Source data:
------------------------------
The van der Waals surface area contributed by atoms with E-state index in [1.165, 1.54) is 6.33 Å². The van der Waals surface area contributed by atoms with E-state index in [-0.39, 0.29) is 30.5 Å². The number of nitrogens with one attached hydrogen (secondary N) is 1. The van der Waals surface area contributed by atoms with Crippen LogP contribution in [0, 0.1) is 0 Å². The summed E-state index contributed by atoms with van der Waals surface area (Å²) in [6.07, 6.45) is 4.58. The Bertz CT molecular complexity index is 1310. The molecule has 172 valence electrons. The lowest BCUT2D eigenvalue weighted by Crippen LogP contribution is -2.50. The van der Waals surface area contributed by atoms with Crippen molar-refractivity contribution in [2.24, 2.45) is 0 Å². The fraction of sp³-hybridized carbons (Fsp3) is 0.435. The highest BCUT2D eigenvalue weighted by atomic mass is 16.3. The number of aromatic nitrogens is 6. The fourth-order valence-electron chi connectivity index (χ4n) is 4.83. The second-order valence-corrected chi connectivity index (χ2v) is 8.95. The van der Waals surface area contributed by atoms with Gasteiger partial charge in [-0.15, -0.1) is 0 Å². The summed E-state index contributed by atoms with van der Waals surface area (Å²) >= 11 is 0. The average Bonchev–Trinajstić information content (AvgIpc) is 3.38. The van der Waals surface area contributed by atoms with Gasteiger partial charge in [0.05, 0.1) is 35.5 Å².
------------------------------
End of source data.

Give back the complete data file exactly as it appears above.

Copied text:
The van der Waals surface area contributed by atoms with E-state index in [1.165, 1.54) is 6.33 Å². The van der Waals surface area contributed by atoms with E-state index in [-0.39, 0.29) is 30.5 Å². The number of nitrogens with one attached hydrogen (secondary N) is 1. The van der Waals surface area contributed by atoms with Crippen LogP contribution in [0, 0.1) is 0 Å². The summed E-state index contributed by atoms with van der Waals surface area (Å²) in [6.07, 6.45) is 4.58. The Bertz CT molecular complexity index is 1310. The molecule has 172 valence electrons. The lowest BCUT2D eigenvalue weighted by Crippen LogP contribution is -2.50. The van der Waals surface area contributed by atoms with Crippen molar-refractivity contribution in [2.24, 2.45) is 0 Å². The fraction of sp³-hybridized carbons (Fsp3) is 0.435. The highest BCUT2D eigenvalue weighted by atomic mass is 16.3. The number of aromatic nitrogens is 6. The fourth-order valence-electron chi connectivity index (χ4n) is 4.83. The second-order valence-corrected chi connectivity index (χ2v) is 8.95. The van der Waals surface area contributed by atoms with Gasteiger partial charge in [-0.15, -0.1) is 0 Å². The summed E-state index contributed by atoms with van der Waals surface area (Å²) >= 11 is 0. The average Bonchev–Trinajstić information content (AvgIpc) is 3.38. The van der Waals surface area contributed by atoms with Gasteiger partial charge in [0.05, 0.1) is 35.5 Å².